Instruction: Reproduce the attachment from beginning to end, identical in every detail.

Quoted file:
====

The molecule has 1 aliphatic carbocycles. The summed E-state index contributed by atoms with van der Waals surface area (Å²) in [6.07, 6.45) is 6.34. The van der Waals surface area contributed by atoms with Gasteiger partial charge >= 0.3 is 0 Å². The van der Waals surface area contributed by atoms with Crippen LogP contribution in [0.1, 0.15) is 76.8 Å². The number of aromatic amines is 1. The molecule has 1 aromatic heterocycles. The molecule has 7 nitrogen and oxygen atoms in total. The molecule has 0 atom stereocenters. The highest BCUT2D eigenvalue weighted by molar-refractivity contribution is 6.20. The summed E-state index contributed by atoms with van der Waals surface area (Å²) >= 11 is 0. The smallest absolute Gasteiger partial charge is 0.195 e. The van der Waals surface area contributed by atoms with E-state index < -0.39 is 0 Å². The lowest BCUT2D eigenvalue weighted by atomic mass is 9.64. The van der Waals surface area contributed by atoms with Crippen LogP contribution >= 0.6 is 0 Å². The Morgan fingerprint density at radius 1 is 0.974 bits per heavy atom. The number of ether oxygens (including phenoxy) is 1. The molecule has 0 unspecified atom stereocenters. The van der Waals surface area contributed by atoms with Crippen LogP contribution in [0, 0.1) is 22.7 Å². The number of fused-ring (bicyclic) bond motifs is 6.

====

The molecule has 1 aliphatic carbocycles. The summed E-state index contributed by atoms with van der Waals surface area (Å²) in [6.07, 6.45) is 6.34. The van der Waals surface area contributed by atoms with Gasteiger partial charge >= 0.3 is 0 Å². The van der Waals surface area contributed by atoms with Crippen LogP contribution in [0.1, 0.15) is 76.8 Å². The number of aromatic amines is 1. The molecule has 1 aromatic heterocycles. The molecule has 7 nitrogen and oxygen atoms in total. The molecule has 0 atom stereocenters. The highest BCUT2D eigenvalue weighted by molar-refractivity contribution is 6.20. The summed E-state index contributed by atoms with van der Waals surface area (Å²) >= 11 is 0. The smallest absolute Gasteiger partial charge is 0.195 e. The van der Waals surface area contributed by atoms with E-state index < -0.39 is 0 Å². The lowest BCUT2D eigenvalue weighted by atomic mass is 9.64. The van der Waals surface area contributed by atoms with Crippen LogP contribution >= 0.6 is 0 Å². The Morgan fingerprint density at radius 1 is 0.974 bits per heavy atom. The number of ether oxygens (including phenoxy) is 1. The molecule has 0 unspecified atom stereocenters. The van der Waals surface area contributed by atoms with Crippen LogP contribution in [0, 0.1) is 22.7 Å². The number of fused-ring (bicyclic) bond motifs is 6.